So we have a violent sport where huge men battle each other brutally, a brawl verging on fisticuffs, and often ending with broken men forced to retire after just a handful of seasons with debilitating injuries, including brain damage that the League has glossed over for decades without much in the way of helping the victims until recently when the media started calling them out on it...and they wanna bitch about an ad that focuses on self-reliance, and the responsibility of watching out for one's own family, THAT SHOWS NO GUNS.
Of course, whiny liberals will snivel as they so often do and cry about how guns kill people, like this whiny sports blogger who berates the ad as "implicitly selling guns", and that evil guns killed over 19,000 people in 2010. Instead, the NFL chooses to rely on ads for beer and soda and chips and candy, a talking baby encouraging you to risk your money playing the stock market and a website domain company that uses scantily-clad women as their gimmick.
If you look at the 2010 leading causes for death in the United States firearms does not even enter into the top 10. The top three are heart disease (597,689 deaths), cancer (574,743 deaths), and lower respiratory illness (138,080).
The leading cause of heart disease is inactivity, being a lazy lagabout sloth, and many Americans are guilty of such. Inactivity say from, watching football on TV all day on Sunday drinking beer and eating wings & pizza? Another cause of heart disease is say eating fatty foods, such as those served by the billions by NFL advertisers McDonalds, Burger King, Taco Bell, and KFC. And beer ain't exactly a health food, despite those strong & virile Budweiser Clydesdales or the word "Light" after the word "Bud".
Soda consumption is also on the list of factors which contribute to not only obesity but heart disease and diabetes, both of which claimed over 650,000 lives in 2011. However, the NFL has granted PepsiCo extensive advertising time for the 2014 Super Bowl, despite the health warnings against soda consumption. It also does not help their case that both Butterfinger and Mars both have secured advertising space, because candy is also oh-so-good for you.
|This guy will die from NFL approved diseases long before worrying about getting shot by a legal gun owner|
There's always a lot of car ads during the Super Bowl despite the fact that motor vehicle accidents claimed the lives of 34,000 people in 2012, which is more than firearms are able to take credit for.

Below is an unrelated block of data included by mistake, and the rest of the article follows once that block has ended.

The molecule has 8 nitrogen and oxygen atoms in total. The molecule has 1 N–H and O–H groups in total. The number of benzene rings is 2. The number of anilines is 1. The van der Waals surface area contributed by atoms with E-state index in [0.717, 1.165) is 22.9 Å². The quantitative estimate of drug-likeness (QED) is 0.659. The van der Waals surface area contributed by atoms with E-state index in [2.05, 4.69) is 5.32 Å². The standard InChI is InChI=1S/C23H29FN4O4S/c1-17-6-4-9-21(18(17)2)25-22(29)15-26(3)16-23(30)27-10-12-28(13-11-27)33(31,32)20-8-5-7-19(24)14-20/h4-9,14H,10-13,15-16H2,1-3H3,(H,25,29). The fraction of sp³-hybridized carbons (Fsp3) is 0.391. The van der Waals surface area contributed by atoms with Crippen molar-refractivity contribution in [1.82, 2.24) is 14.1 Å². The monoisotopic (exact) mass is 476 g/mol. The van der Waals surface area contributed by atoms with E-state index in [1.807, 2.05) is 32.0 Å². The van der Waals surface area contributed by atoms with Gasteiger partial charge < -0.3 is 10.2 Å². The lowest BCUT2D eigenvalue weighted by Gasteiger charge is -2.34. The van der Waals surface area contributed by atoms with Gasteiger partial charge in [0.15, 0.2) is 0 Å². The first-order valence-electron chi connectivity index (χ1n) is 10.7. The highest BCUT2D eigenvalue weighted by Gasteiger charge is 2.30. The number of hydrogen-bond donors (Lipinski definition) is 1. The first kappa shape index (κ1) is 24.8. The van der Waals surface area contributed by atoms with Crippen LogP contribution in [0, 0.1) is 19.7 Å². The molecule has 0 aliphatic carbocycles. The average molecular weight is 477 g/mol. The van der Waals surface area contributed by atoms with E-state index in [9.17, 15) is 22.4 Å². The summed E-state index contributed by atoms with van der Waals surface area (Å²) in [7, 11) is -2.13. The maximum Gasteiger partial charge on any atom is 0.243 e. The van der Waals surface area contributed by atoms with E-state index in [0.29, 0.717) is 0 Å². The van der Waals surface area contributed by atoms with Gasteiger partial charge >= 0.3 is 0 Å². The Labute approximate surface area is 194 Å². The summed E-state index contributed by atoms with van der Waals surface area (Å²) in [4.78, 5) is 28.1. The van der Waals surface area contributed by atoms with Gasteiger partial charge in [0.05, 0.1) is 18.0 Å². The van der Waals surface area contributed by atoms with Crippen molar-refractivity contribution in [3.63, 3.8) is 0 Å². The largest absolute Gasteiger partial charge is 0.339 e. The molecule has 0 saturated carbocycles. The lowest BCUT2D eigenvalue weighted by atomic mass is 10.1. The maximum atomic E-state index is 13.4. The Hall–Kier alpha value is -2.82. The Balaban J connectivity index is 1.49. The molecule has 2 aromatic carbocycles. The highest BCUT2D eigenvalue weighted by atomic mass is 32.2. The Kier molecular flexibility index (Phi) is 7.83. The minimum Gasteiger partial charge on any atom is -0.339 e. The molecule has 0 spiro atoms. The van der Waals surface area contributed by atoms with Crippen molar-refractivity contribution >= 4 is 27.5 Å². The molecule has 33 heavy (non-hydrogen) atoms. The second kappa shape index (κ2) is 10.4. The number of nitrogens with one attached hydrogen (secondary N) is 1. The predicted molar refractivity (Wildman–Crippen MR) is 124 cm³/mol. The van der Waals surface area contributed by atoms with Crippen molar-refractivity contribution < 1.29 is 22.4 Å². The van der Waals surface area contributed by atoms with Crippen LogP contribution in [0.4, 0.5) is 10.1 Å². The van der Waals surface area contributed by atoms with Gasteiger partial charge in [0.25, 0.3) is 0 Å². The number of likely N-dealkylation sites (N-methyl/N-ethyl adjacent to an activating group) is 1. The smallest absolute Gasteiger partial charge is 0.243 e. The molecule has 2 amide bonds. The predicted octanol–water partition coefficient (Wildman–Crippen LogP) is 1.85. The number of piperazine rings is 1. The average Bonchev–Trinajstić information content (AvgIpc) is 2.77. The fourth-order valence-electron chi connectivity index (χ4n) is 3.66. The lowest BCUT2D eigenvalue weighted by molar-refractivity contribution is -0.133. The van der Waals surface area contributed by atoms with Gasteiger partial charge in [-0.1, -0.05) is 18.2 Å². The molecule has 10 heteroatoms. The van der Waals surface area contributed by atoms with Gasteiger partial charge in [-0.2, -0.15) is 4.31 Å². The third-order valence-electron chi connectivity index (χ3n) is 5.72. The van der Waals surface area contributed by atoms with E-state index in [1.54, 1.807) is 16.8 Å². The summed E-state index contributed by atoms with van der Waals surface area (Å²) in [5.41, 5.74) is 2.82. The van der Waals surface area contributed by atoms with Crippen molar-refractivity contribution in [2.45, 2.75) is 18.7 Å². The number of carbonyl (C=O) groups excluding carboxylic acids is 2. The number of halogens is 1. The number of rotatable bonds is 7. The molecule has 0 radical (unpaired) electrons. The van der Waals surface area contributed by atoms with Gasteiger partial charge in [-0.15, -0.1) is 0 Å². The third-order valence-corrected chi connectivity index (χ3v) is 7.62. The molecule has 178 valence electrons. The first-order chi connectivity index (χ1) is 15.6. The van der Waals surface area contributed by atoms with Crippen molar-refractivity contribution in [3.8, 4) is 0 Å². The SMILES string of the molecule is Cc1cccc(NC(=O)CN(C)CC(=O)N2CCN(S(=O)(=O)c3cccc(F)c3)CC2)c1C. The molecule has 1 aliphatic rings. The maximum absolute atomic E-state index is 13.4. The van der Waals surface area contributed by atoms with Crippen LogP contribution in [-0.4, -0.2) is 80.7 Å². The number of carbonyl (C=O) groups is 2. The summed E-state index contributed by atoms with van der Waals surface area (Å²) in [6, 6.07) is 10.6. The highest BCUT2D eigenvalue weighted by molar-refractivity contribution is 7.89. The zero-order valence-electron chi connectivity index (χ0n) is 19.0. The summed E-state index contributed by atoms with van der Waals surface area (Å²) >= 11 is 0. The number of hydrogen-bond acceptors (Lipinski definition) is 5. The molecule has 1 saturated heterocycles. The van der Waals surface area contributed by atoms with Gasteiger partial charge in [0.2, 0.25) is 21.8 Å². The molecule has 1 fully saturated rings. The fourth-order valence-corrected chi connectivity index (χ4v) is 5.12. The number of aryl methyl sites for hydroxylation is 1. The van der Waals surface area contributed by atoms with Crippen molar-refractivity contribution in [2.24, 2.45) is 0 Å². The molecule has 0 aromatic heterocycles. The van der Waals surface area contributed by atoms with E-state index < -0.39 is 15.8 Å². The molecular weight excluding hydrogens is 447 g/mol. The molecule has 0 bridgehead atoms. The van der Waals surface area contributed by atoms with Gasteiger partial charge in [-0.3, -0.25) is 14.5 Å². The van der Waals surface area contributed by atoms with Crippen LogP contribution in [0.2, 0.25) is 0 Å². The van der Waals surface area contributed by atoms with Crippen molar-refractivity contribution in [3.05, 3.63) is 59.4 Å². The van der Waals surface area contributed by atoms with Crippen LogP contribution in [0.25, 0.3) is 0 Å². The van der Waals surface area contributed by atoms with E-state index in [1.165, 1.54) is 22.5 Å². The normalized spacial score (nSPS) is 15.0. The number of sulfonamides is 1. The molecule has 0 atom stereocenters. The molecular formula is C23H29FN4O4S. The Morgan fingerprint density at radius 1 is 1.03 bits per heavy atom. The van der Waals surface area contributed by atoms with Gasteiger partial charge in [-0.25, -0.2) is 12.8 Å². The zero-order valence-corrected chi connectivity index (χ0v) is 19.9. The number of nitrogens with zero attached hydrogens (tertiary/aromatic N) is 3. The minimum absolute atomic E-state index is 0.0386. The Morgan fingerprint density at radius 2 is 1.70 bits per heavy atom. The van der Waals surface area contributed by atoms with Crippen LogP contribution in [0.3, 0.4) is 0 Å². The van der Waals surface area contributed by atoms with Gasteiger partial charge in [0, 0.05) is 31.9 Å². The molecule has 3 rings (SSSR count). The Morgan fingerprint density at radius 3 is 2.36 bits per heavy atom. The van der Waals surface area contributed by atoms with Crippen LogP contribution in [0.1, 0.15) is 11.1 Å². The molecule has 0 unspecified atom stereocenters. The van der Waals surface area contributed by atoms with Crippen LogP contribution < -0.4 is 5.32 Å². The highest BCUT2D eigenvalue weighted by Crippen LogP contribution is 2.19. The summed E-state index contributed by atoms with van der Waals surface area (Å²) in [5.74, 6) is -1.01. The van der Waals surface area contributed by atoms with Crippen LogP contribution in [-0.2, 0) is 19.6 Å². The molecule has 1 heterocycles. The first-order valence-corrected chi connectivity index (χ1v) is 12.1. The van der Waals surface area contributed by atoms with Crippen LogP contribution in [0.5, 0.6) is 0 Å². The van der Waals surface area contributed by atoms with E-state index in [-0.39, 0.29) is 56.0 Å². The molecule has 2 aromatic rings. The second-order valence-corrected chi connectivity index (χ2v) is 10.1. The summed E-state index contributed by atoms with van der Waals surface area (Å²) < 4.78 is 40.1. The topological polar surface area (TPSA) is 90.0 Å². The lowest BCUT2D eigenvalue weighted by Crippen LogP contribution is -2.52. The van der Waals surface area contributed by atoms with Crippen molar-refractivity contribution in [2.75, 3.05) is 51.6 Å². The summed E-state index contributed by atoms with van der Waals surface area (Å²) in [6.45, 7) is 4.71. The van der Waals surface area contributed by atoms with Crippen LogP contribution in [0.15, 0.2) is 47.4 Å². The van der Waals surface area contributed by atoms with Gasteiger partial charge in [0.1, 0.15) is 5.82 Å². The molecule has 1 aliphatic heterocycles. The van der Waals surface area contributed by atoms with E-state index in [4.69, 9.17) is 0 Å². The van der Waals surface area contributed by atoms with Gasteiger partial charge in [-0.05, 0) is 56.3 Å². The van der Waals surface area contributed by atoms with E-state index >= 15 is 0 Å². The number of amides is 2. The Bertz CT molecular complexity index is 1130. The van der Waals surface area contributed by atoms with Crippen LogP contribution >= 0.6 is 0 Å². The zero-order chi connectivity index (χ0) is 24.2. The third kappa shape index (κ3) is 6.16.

|Yeah, pretty sure this wasn't caused by a gun.|
How about Comcast, the giant national cable provider? They happen to own NBC Universal, who happen to be a big carrier of NFL games during the regular season. NBC, the National Barack Channel and parent of LeftWingNutjob network MSNBC, and employer of Bob Costas, the aging hack who likes to mouth off during games about social issues like, say, gun control...? Comcast, after acquiring NBC earlier in 2013, extended their newly acquired company's policy of banning the advertisement of firearms or ammunition in any program that goes through a Comcast box. Oh, and also they own Telemundo who also happens to be an NFL carrier, extending a liberal leftist message to our nation's burgeoning Hispanic population who prefer to be entertained in their native tongue instead of English.
Comcast also happens to have donated over $300,000 to Barack Obama’s reelection campaign. And we all know how Presidizzle Obeezy feels about the 2nd Amendment and its application to modern day America, the America he wants to fundamentally change.
So perhaps Comcast, being the second largest media conglomerate in the world in terms of revenue and a large carrier of NFL games, put the pressure on the NFL to deny Daniel Defense their air time to further their own liberal agenda, maybe even at the behest of The One Himself, Blessed Be His Name, Lord Messiah Obama the First?
During last year's Super Bowl, a regional ad in the DC area was aired by uber-liberal former NYC mayor Mike Bloomberg's Mayors Against Illegal Guns, a firearm-related ad. But Daniel Defense is being denied the same right with their ad. The big difference in the two ads is that Bloomberg's ad actually mentioned guns and the Daniel Defense ad does not. In fact, the Daniel Defense ad, as you saw above, does not even show a gun, save for the silhouette of one contained in their logo, which they offered to change. Furthermore, Daniel Defense also aired an ad in the Georgia television market during the 2012 Super Bowl without complaints from the NFL. Just sayin'...
The man in the Daniel Defense ad is portrayed as a man home from active military service, a chord that rings with millions of veterans, many of who aren't far removed from the war zones themselves. Wars though not started by the current President but have continued through his entire administration despite his campaign promises five or six years ago to end them immediately. More American troops have died under this President than died under his predecessor that he blames for everything he fails at. The same guy who left Americans to die in Benghazi and sold guns to Mexican drug lords, guns that killed a Border Patrol agent. The same guy who drone-strikes people all day as he shines his Nobel Peace Prize. The Left thinks all us veterans are murderous thugs and terrorists, so a commercial that ecourages you to be self-reliant and responsible and exercising you Second Amendment rights with a legally-owned weapon instead of cowering and waiting for the government to save you...save you from actual murderous thugs with illegal guns, thugs who voted for the current Leftist regimes...that commercial simply cannot be seen.
Support Daniel Defense. Boycott the Super Bowl and the NFL. Hit 'em in the wallet. And while you're at it, encourage your Congressional reps and Senators to look into why a $25 billion business pays no taxes.